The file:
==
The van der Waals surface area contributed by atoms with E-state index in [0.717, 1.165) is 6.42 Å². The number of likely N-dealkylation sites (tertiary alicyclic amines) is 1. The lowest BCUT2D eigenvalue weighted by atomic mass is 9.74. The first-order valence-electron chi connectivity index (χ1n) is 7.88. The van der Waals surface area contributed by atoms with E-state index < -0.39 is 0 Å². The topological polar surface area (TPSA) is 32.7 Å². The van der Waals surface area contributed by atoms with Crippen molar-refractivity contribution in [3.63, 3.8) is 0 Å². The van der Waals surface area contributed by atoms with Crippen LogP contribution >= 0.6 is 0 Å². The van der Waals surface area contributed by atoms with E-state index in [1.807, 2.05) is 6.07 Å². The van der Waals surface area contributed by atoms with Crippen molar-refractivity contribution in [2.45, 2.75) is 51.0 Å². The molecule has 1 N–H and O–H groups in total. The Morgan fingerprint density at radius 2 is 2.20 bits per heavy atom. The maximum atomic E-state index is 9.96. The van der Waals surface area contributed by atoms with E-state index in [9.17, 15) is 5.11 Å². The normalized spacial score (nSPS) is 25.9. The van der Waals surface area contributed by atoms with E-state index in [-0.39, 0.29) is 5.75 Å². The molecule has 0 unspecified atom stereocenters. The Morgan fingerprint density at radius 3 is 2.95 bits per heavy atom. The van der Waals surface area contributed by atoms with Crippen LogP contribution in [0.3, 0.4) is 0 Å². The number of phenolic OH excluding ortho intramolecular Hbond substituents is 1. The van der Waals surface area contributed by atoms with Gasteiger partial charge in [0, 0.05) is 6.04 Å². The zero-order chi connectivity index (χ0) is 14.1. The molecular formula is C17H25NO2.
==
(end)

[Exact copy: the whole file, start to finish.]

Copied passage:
The van der Waals surface area contributed by atoms with E-state index in [0.717, 1.165) is 6.42 Å². The number of likely N-dealkylation sites (tertiary alicyclic amines) is 1. The lowest BCUT2D eigenvalue weighted by atomic mass is 9.74. The first-order valence-electron chi connectivity index (χ1n) is 7.88. The van der Waals surface area contributed by atoms with E-state index < -0.39 is 0 Å². The topological polar surface area (TPSA) is 32.7 Å². The van der Waals surface area contributed by atoms with Crippen molar-refractivity contribution in [3.63, 3.8) is 0 Å². The van der Waals surface area contributed by atoms with Crippen LogP contribution >= 0.6 is 0 Å². The van der Waals surface area contributed by atoms with E-state index in [1.807, 2.05) is 6.07 Å². The van der Waals surface area contributed by atoms with Crippen molar-refractivity contribution in [2.45, 2.75) is 51.0 Å². The molecule has 1 N–H and O–H groups in total. The Morgan fingerprint density at radius 2 is 2.20 bits per heavy atom. The maximum atomic E-state index is 9.96. The van der Waals surface area contributed by atoms with E-state index in [9.17, 15) is 5.11 Å². The normalized spacial score (nSPS) is 25.9. The van der Waals surface area contributed by atoms with E-state index in [-0.39, 0.29) is 5.75 Å². The molecule has 0 unspecified atom stereocenters. The Morgan fingerprint density at radius 3 is 2.95 bits per heavy atom. The van der Waals surface area contributed by atoms with Crippen LogP contribution in [0.3, 0.4) is 0 Å². The number of phenolic OH excluding ortho intramolecular Hbond substituents is 1. The van der Waals surface area contributed by atoms with Gasteiger partial charge in [0, 0.05) is 6.04 Å². The zero-order chi connectivity index (χ0) is 14.1. The molecular formula is C17H25NO2.